With European elections just around the corner it is with some embarrassment I admit I am far more knowledgeable about US institutions and political parties than I am about the European Union equivalents. I have decided to rectify this in a blog post that I hope will take some of the mystique out of the machinations of the EU.
Non EU Institutions
First I want to briefly mention famous European institutions that sound like they are part of the EU, but aren’t.
The Council of Europe
This is an organisation founded in 1949 whose aim is to uphold human rights, democracy and the rule of law in Europe. It has 47 member states covering 820 million people. It is an Official United Nations Advisor but cannot make binding laws. To confuse one further, the EU adopted the European Flag and the European anthem from the council of Europe. Every EU member is also a member of the council of Europe, but the inverse is not also the case. It is headquartered in Strasbourg, France.
It has a number of bodies. Its Executive branch, the Committee of Ministers of the Council of Europe comprises of Foreign ministers of all the member states. The Parliamentary Assembly of the Council of Europe (PACE) is made of 324 members drawn from member states and meets 4 times a year. Both bodies draw their members from national parliaments and have no direct elections. Ireland has 4 seats in the Parliament and the delegation can be viewed on the oireachtas website. Currently the delegation comprises of Senator Joe O’Reilly, Senator Maura Hopkins, Deputy Barry Cowen and Senator Paul Gavan.
The Councils work typically involves drafting treaties and resolutions and performing work to protect freedom and democracy such as election monitoring. The following short list of treaties should gives some examples of the areas they can cover, a full list is available on their website.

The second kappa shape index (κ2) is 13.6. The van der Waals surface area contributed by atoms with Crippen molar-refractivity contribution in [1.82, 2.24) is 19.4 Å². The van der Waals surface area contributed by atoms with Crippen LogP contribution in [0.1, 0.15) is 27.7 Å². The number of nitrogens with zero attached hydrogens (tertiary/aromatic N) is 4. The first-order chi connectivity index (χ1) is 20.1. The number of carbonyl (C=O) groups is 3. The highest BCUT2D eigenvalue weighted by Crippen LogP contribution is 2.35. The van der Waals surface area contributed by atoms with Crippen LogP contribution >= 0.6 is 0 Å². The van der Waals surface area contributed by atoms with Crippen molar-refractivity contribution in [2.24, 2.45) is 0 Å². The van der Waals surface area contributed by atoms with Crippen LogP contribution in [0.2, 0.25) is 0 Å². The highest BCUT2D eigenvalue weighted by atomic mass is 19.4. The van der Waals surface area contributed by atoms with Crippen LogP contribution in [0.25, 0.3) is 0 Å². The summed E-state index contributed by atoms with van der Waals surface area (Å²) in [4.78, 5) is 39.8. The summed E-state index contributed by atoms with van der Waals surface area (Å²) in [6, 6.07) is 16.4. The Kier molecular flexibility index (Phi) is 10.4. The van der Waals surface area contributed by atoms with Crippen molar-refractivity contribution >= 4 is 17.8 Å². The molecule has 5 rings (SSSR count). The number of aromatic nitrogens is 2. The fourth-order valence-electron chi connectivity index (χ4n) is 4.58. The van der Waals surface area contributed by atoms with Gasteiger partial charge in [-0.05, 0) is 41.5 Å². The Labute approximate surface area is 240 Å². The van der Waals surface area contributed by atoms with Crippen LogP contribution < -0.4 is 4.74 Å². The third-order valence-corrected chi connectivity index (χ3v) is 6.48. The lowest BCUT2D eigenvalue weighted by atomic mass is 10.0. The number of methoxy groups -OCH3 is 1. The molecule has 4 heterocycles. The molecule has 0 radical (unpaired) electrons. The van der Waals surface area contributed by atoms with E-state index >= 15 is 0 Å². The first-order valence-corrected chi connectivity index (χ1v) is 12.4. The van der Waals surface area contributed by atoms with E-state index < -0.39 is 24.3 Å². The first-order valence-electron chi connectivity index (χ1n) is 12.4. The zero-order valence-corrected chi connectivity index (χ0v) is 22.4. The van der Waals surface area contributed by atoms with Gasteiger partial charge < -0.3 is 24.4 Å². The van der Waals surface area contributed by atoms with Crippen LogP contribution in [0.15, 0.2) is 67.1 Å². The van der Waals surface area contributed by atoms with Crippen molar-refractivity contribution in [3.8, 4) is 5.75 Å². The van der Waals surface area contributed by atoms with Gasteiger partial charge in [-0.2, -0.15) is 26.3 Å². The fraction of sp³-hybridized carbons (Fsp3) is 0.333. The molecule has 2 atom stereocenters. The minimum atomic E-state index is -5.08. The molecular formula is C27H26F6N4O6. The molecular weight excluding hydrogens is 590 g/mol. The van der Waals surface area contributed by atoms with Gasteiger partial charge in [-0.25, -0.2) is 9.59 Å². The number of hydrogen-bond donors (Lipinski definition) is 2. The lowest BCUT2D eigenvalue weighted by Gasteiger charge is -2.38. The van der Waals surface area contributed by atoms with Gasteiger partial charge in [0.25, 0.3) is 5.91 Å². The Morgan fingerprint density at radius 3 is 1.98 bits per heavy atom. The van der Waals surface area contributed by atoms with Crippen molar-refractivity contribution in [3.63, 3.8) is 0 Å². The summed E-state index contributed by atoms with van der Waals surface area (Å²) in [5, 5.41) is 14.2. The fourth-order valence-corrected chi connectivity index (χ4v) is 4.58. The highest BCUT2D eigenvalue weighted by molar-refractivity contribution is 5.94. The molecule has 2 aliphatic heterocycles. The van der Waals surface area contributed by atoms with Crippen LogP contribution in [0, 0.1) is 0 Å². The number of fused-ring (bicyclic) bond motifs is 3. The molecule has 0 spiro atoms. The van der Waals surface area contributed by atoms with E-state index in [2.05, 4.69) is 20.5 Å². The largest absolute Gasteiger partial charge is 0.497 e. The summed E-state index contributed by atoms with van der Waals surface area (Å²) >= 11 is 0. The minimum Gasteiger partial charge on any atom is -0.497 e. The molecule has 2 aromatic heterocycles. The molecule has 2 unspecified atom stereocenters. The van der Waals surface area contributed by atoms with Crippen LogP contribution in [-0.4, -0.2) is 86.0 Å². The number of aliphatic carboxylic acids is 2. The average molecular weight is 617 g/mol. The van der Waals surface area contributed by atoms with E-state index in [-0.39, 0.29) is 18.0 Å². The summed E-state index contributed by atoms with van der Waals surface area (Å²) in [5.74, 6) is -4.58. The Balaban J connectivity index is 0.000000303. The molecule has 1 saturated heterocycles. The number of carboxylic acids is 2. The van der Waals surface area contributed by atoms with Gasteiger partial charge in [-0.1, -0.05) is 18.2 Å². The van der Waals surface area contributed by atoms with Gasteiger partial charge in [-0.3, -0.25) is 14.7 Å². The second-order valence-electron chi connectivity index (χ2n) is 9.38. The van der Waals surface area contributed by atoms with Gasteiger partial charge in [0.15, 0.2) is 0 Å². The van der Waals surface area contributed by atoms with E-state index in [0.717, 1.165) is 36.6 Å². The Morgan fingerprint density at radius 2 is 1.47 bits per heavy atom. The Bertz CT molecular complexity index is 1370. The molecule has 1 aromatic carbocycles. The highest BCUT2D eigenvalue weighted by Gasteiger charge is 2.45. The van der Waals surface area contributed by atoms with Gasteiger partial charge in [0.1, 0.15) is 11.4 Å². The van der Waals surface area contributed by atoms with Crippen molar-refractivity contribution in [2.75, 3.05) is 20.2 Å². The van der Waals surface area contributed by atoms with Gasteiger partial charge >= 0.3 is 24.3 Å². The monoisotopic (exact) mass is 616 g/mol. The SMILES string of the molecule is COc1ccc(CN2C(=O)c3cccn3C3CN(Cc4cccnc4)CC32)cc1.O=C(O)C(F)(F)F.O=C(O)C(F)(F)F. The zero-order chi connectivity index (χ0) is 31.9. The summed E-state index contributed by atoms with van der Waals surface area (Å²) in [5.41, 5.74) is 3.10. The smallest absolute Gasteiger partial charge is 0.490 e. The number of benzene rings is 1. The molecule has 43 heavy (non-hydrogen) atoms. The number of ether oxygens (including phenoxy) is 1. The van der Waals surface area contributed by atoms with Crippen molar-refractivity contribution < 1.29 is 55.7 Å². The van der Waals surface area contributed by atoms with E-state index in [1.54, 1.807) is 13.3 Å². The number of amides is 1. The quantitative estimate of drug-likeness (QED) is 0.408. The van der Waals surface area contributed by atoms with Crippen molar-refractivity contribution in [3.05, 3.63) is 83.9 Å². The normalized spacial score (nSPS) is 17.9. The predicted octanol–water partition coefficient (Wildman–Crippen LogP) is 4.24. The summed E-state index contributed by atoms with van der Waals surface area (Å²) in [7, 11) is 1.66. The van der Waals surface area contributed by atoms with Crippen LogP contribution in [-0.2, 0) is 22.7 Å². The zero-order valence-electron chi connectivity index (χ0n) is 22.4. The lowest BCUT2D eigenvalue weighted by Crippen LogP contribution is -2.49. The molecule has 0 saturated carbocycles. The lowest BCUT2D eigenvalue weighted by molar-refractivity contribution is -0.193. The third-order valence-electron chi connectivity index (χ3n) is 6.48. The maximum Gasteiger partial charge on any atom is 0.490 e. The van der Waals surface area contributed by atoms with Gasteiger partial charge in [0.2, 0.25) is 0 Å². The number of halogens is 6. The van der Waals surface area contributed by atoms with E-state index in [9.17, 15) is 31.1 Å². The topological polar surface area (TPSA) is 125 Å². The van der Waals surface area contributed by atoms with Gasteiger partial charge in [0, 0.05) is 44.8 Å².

- Convention for the Protection of Human Rights and Fundamental Freedoms (European Convention on Human Rights)
- Convention for the Protection of the Architectural Heritage of Europe
- European Convention for the Protection of Vertebrate Animals used for Experimental and other Scientific Purposes
- Convention on Insider Trading
- Council of Europe Convention against Trafficking in Human Organs
European Court of Human Rights
The European Court of Human Rights (ECHR) is an international court established under the European Convention on Human Rights. An application can be made to the court by one or more individuals, or a state that is a member of the Council of Europe regarding human, civil or political rights breaches as defined in the Convention and its protocols. It is comprised of 47 judges, 1 from each member state and sits in Strasbourg, France. The current Irish representative is Dr. Síofra O’Leary, who formerly worked at the European Court of Justice. The ECHR has ruled on a number of Irish related cases in the past, some of the most famous being Ireland v. the United Kingdom in 1978, Norris v. Ireland in 1988 and A,B and C v. Ireland in 2010.
Now, on to the main event. The EU is comprised of 7 institutions.
- European Court of Auditors
- European Central Bank
- Court of Justice of the European Union
- European Council
- Council of the Europe Union
- European Parliament
- European Commission
Three are notionally non-political (Court of auditors, ECB and ECJ) whereas the remaining 4 are composed of national or European politicians.
European Court of Auditors